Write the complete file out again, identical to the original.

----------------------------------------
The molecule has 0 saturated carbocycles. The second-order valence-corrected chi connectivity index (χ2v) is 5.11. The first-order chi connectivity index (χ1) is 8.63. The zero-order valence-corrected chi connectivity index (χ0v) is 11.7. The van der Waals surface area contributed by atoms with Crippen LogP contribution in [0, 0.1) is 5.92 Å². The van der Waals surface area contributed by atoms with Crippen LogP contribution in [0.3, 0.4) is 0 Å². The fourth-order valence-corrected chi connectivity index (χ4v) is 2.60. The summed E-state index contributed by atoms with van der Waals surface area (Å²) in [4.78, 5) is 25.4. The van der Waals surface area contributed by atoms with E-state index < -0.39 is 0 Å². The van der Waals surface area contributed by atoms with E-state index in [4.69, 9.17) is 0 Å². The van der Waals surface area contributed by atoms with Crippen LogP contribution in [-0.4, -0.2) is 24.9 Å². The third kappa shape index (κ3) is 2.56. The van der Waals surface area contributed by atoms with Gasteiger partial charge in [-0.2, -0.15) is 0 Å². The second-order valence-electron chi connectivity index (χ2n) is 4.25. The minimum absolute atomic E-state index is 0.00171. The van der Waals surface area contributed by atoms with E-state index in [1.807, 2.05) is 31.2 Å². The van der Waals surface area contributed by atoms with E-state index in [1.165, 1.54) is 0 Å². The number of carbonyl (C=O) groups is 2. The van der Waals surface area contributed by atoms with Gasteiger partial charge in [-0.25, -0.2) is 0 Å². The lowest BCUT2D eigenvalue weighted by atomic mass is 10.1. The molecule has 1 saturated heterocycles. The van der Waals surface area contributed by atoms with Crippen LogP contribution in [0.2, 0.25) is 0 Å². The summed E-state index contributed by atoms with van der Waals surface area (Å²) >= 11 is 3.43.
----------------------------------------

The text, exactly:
The molecule has 0 saturated carbocycles. The second-order valence-corrected chi connectivity index (χ2v) is 5.11. The first-order chi connectivity index (χ1) is 8.63. The zero-order valence-corrected chi connectivity index (χ0v) is 11.7. The van der Waals surface area contributed by atoms with Crippen LogP contribution in [0, 0.1) is 5.92 Å². The van der Waals surface area contributed by atoms with Crippen LogP contribution in [0.3, 0.4) is 0 Å². The fourth-order valence-corrected chi connectivity index (χ4v) is 2.60. The summed E-state index contributed by atoms with van der Waals surface area (Å²) in [4.78, 5) is 25.4. The van der Waals surface area contributed by atoms with E-state index < -0.39 is 0 Å². The van der Waals surface area contributed by atoms with E-state index in [4.69, 9.17) is 0 Å². The van der Waals surface area contributed by atoms with Crippen LogP contribution in [-0.4, -0.2) is 24.9 Å². The third kappa shape index (κ3) is 2.56. The van der Waals surface area contributed by atoms with Gasteiger partial charge in [-0.2, -0.15) is 0 Å². The second-order valence-electron chi connectivity index (χ2n) is 4.25. The minimum absolute atomic E-state index is 0.00171. The van der Waals surface area contributed by atoms with E-state index in [1.807, 2.05) is 31.2 Å². The van der Waals surface area contributed by atoms with E-state index in [1.165, 1.54) is 0 Å². The number of carbonyl (C=O) groups is 2. The van der Waals surface area contributed by atoms with Gasteiger partial charge in [-0.25, -0.2) is 0 Å². The lowest BCUT2D eigenvalue weighted by atomic mass is 10.1. The molecule has 1 saturated heterocycles. The van der Waals surface area contributed by atoms with Crippen LogP contribution in [0.2, 0.25) is 0 Å². The summed E-state index contributed by atoms with van der Waals surface area (Å²) >= 11 is 3.43.